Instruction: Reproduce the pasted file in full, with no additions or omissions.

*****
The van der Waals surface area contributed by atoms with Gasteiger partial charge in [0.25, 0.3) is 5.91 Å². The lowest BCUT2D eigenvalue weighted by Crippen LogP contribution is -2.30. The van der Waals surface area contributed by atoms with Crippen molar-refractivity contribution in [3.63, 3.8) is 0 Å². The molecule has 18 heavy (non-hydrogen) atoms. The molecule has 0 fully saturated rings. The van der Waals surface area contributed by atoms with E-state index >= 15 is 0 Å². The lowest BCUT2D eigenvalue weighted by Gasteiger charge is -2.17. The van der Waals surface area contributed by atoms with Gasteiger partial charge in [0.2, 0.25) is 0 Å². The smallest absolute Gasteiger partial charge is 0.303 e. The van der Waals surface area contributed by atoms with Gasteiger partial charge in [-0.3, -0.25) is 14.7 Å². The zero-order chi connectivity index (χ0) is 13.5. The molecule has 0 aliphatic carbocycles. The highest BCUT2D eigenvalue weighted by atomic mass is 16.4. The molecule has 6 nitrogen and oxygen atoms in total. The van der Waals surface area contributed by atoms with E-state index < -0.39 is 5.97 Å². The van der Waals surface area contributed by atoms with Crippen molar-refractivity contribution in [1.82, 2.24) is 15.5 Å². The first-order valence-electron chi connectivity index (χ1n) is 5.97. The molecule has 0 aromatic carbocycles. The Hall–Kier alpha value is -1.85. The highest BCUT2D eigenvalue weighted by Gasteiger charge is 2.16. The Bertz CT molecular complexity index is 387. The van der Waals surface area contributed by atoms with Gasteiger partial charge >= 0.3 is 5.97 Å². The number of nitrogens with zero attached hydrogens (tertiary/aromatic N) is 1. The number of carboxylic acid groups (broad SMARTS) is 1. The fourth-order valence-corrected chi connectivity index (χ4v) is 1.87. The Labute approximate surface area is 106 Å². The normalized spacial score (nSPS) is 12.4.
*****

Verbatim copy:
The van der Waals surface area contributed by atoms with Gasteiger partial charge in [0.25, 0.3) is 5.91 Å². The lowest BCUT2D eigenvalue weighted by Crippen LogP contribution is -2.30. The van der Waals surface area contributed by atoms with Crippen molar-refractivity contribution in [3.63, 3.8) is 0 Å². The molecule has 18 heavy (non-hydrogen) atoms. The molecule has 0 fully saturated rings. The van der Waals surface area contributed by atoms with E-state index >= 15 is 0 Å². The lowest BCUT2D eigenvalue weighted by Gasteiger charge is -2.17. The van der Waals surface area contributed by atoms with Gasteiger partial charge in [0.2, 0.25) is 0 Å². The smallest absolute Gasteiger partial charge is 0.303 e. The van der Waals surface area contributed by atoms with Gasteiger partial charge in [-0.3, -0.25) is 14.7 Å². The zero-order chi connectivity index (χ0) is 13.5. The molecule has 0 aliphatic carbocycles. The highest BCUT2D eigenvalue weighted by atomic mass is 16.4. The molecule has 6 nitrogen and oxygen atoms in total. The van der Waals surface area contributed by atoms with E-state index < -0.39 is 5.97 Å². The van der Waals surface area contributed by atoms with Crippen molar-refractivity contribution in [1.82, 2.24) is 15.5 Å². The first-order valence-electron chi connectivity index (χ1n) is 5.97. The molecule has 0 aromatic carbocycles. The Hall–Kier alpha value is -1.85. The highest BCUT2D eigenvalue weighted by Gasteiger charge is 2.16. The Bertz CT molecular complexity index is 387. The van der Waals surface area contributed by atoms with Gasteiger partial charge >= 0.3 is 5.97 Å². The number of nitrogens with zero attached hydrogens (tertiary/aromatic N) is 1. The number of carboxylic acid groups (broad SMARTS) is 1. The fourth-order valence-corrected chi connectivity index (χ4v) is 1.87. The Labute approximate surface area is 106 Å². The normalized spacial score (nSPS) is 12.4.